En Vogue Sued for Millions After Label Flip
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Rufftown Entertainment is suing two original members of En Vogue for over $300 million, claiming the R&B group violated an exclusive recording contract by signing with another label after recent comeback efforts fizzled. 

The suit, filed Wednesday in Los Angeles Superior Court, alleges breach of contract, negligence, interference and fraud.

Rufftown owner René Moore says that he paid Cindy Herron, Terry Ellis and then-member Maxine Jones approximately $190,000 in 2010 in a deal that was to include two albums and touring. The advance included $40,000, plus travel costs, and $150,000 in studio fees.

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After the comeback stalled, Jones was replaced in 2012 and they later signed with Pyramid Records. The plaintiffs allege that in July 2014 the current members of En Vogue conspired to sign the new contract with Pyramid, in violation of the terms of the exclusive pact with Moore and Rufftown. Fraudulent and illegal documents were used to promulgate the contract, according to the filing.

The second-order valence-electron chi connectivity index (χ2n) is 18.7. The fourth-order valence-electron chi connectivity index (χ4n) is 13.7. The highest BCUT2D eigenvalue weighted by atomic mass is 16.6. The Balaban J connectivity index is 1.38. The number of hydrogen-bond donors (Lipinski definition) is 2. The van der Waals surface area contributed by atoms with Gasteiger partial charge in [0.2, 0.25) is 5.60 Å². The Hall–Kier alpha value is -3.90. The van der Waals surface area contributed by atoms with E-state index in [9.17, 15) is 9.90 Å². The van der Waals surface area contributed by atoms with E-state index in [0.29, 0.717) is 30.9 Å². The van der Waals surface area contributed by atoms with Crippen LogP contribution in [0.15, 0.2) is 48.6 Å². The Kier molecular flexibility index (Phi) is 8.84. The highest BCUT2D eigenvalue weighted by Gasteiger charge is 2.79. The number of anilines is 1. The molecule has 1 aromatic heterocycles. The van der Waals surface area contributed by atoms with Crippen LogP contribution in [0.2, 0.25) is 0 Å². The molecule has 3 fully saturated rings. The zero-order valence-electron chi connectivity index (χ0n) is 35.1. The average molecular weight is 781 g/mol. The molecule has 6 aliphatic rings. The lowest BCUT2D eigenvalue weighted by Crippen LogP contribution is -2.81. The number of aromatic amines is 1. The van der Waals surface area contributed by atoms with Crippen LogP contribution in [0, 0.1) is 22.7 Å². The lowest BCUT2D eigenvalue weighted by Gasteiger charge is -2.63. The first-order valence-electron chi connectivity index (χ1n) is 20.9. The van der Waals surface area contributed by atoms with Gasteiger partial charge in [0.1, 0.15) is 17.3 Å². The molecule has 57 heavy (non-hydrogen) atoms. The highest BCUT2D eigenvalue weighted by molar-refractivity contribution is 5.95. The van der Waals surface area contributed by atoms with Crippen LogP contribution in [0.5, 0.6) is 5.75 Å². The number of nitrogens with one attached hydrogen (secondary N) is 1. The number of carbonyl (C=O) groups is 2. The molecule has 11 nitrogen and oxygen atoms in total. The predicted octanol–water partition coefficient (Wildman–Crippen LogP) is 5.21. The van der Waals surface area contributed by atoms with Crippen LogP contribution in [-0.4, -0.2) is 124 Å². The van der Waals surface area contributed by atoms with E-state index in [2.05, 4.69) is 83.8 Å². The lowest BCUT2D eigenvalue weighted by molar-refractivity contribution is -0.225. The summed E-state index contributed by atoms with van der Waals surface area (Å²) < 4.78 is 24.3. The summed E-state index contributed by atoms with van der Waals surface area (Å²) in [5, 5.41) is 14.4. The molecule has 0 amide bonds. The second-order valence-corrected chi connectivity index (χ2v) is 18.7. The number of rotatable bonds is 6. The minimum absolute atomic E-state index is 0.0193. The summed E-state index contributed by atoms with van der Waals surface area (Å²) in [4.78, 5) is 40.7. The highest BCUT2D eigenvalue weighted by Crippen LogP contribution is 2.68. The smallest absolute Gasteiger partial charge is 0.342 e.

The lawsuit lists En Vogue Enterprises, Herron, Ellis, new member Rhonda Bennett, lawyer Allen Jacobi and Pyramid among the defendants. Jones is spared from the suit because she has "substantially performed her obligation under the agreement" except for elements that are impossible because of the "conduct of En Vogue."

Moore is seeking more than $310 million in damages. TMZ first reported on the breach of contract lawsuit.

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Jones and another original member of the group, Dawn Robinson, briefly formed a new En Vogue in 2012 before a judge ruled that Heron and Ellis owned exclusive rights to the name. Since then Robinson joined the reality show R&B Divas: L.A. and Jones has embarked on a solo career, though legal problems forced her to file for bankruptcy in 2014.

Formed in 1989 in Oakland, the group scored a number of hits in the 1990s including "My Lovin' (You're Never Gonna Get It)," "Free Your Mind" and "Whatta Man."